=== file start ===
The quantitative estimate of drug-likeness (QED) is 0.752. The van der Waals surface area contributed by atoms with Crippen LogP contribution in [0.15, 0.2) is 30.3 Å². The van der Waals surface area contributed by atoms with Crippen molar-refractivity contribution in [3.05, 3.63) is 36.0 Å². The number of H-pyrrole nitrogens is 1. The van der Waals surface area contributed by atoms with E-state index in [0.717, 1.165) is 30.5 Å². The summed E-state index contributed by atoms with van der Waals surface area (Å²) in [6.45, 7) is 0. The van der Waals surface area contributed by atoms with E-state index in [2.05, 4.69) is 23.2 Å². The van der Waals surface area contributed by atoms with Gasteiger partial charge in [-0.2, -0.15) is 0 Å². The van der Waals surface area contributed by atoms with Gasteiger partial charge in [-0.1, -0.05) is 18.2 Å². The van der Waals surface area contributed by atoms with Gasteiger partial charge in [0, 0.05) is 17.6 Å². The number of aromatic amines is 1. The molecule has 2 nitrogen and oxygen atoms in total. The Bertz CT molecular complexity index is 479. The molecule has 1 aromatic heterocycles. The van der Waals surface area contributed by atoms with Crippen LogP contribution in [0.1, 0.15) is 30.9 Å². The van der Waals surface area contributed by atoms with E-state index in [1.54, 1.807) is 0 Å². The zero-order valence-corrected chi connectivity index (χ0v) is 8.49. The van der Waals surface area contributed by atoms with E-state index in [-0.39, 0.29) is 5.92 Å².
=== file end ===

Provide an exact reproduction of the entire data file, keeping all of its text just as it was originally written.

The quantitative estimate of drug-likeness (QED) is 0.752. The van der Waals surface area contributed by atoms with Crippen LogP contribution in [0.15, 0.2) is 30.3 Å². The van der Waals surface area contributed by atoms with Crippen molar-refractivity contribution in [3.05, 3.63) is 36.0 Å². The number of H-pyrrole nitrogens is 1. The van der Waals surface area contributed by atoms with E-state index in [0.717, 1.165) is 30.5 Å². The summed E-state index contributed by atoms with van der Waals surface area (Å²) in [6.45, 7) is 0. The van der Waals surface area contributed by atoms with E-state index in [2.05, 4.69) is 23.2 Å². The van der Waals surface area contributed by atoms with Gasteiger partial charge in [-0.2, -0.15) is 0 Å². The van der Waals surface area contributed by atoms with Gasteiger partial charge in [-0.1, -0.05) is 18.2 Å². The van der Waals surface area contributed by atoms with Gasteiger partial charge in [0, 0.05) is 17.6 Å². The number of aromatic amines is 1. The molecule has 2 nitrogen and oxygen atoms in total. The Bertz CT molecular complexity index is 479. The molecule has 1 aromatic heterocycles. The van der Waals surface area contributed by atoms with Crippen LogP contribution in [0.1, 0.15) is 30.9 Å². The van der Waals surface area contributed by atoms with E-state index in [1.54, 1.807) is 0 Å². The zero-order valence-corrected chi connectivity index (χ0v) is 8.49. The van der Waals surface area contributed by atoms with E-state index in [-0.39, 0.29) is 5.92 Å².